28 september 2005 broadcast + things in herds at koko, london: I didn’t review koko in my previous rant against — I mean, assessment of — local venues, but basically I adore the place. I went there for the first time in august for the fabulous yo la tengo + the scene is now show and we were blown away by the lush red bars and multiple rooms and layers and levels and the redness of it all and the giant mirror ball. this is the kind of venue I should own and run my nightclub in. it used to be the camden palace, as I am often reminded, and many people say oh, it used to be so much better but I can’t see what is wrong with it now. but then we came to the broadcast show. not to worry, broadcast were just as flawless live as ever. no one would disagree. but when I got to the venue early so that I could show my dashing companion all the lovely mod upstairs bars where we were going to sit quietly and engage in a little badinage, I realized that all the fun upper levels were closed down! roped off! what the hey! but that did not stop me and my costar. we grabbed some cocktails and snuck into the mod red bar and chilled, then we got caught and tossed out. then we sat in another off-limits area, in some rows of chairs where there was so little light we went unnoticed, until a large, unpleasant bouncer dude ejected us from our private spot once again. the whole evening turned into a chase scene. we darted from nook to cranny to box to booth while the large man with the bulbous nose tried to keep sight of us. broadcast only made the whole situation all the more sinister.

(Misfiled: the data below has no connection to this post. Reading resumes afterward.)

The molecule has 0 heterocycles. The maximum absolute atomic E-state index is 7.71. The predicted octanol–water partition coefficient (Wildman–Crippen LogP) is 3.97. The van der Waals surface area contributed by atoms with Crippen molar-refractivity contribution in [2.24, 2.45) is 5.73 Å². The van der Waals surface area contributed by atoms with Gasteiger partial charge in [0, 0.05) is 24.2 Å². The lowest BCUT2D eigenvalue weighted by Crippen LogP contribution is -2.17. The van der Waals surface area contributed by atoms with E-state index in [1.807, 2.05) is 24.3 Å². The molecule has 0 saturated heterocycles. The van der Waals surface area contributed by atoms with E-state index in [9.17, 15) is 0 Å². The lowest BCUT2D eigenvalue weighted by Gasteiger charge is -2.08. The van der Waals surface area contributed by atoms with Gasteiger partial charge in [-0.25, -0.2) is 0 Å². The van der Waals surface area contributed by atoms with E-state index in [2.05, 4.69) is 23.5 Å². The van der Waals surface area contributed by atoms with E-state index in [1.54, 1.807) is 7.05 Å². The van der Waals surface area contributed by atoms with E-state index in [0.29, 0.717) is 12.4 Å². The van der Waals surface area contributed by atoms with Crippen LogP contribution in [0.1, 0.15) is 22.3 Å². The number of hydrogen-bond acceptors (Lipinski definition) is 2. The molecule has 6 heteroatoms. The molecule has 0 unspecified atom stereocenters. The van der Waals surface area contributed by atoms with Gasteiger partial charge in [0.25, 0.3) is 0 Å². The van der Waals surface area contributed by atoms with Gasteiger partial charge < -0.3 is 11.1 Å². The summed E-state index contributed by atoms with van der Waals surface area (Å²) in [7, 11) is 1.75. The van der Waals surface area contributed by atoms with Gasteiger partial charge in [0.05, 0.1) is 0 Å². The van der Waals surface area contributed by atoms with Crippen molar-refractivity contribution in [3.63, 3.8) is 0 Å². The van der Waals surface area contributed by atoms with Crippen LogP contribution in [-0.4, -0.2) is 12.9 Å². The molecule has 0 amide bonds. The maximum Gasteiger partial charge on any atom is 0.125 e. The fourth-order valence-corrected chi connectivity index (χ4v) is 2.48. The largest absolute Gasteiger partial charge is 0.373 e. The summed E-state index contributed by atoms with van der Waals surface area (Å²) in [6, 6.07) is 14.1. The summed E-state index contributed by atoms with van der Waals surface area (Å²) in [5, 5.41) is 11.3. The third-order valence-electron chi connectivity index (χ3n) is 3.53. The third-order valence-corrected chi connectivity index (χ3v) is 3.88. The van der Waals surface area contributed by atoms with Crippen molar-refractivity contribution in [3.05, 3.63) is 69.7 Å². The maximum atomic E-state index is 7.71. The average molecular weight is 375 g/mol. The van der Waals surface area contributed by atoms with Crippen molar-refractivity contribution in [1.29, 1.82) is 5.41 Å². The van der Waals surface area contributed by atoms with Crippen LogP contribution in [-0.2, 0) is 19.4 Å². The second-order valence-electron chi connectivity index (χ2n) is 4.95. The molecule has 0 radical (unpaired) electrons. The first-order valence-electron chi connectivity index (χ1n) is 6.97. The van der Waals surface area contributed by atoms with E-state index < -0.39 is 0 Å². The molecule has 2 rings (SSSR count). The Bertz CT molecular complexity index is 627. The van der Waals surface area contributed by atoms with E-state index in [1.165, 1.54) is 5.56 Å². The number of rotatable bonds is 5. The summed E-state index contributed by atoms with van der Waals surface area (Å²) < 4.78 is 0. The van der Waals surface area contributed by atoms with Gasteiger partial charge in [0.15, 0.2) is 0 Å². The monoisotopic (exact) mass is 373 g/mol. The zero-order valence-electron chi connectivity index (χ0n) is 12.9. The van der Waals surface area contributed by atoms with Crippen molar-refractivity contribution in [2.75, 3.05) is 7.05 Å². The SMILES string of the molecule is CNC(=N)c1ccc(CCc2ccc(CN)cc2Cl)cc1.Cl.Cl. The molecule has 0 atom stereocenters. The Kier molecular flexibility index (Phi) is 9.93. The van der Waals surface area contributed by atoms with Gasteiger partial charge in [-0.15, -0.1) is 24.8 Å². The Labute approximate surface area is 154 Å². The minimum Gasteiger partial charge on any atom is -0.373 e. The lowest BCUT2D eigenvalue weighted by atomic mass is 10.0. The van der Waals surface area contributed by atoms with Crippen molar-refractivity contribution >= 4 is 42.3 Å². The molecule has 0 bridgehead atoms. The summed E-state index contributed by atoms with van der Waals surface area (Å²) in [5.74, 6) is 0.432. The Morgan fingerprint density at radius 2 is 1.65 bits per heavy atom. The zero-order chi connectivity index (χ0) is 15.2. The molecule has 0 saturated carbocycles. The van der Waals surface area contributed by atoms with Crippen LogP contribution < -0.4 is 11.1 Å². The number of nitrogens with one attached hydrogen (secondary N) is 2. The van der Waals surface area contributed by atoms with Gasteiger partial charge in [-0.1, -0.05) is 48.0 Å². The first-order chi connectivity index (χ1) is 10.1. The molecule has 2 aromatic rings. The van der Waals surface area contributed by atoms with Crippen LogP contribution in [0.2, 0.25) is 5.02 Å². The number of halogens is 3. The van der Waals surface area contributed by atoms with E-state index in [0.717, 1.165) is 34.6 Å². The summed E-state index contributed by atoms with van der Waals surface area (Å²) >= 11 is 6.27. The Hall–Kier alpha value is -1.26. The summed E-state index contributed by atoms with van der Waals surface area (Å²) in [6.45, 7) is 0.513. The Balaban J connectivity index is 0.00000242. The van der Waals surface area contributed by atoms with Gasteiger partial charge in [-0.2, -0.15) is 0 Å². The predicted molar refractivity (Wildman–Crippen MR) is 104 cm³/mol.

25 september 2005 belle and sebastian perform if you’re feeling sinister at the barbican, london: the all tomorrow’s parties folks did a series of concerts this autumn called don’t look back where some popular act — such as the stooges, dinosaur jr, cat power, mum, melvins etc. — plays its most definitive album (according to whom?). b&s did this one, which for many (including me) was the first one ever heard. I have a soft spot for it (oh please stop, asskisser! – editor) even though it doesn’t have a song called “chickfactor” on it. the band played five songs, then the sinister album in its entirety and order, then five more songs as an encore. it was a divine experience this show. it seemed a bit silly, this album concept, but then hearing it all — you know, eight or nine years (ten?) after they actually recorded it — made it seem really special. the songs have different meanings now. they perform so much more confidently now. my charming companion and I endlessly discussed which song was our favourite and reconsidered some of the lesser tracks, changing our minds throughout the event. even “me and the major” seemed to have some kind of charm that it used to lack (for me!). the song that was stuck in my head the next day, however, was “stars of track and field.” groovy show – ending with all the barbican on its feet singing along to the most recent album’s best track: “if you find yourself caught in love.” practically too much excitement for one night.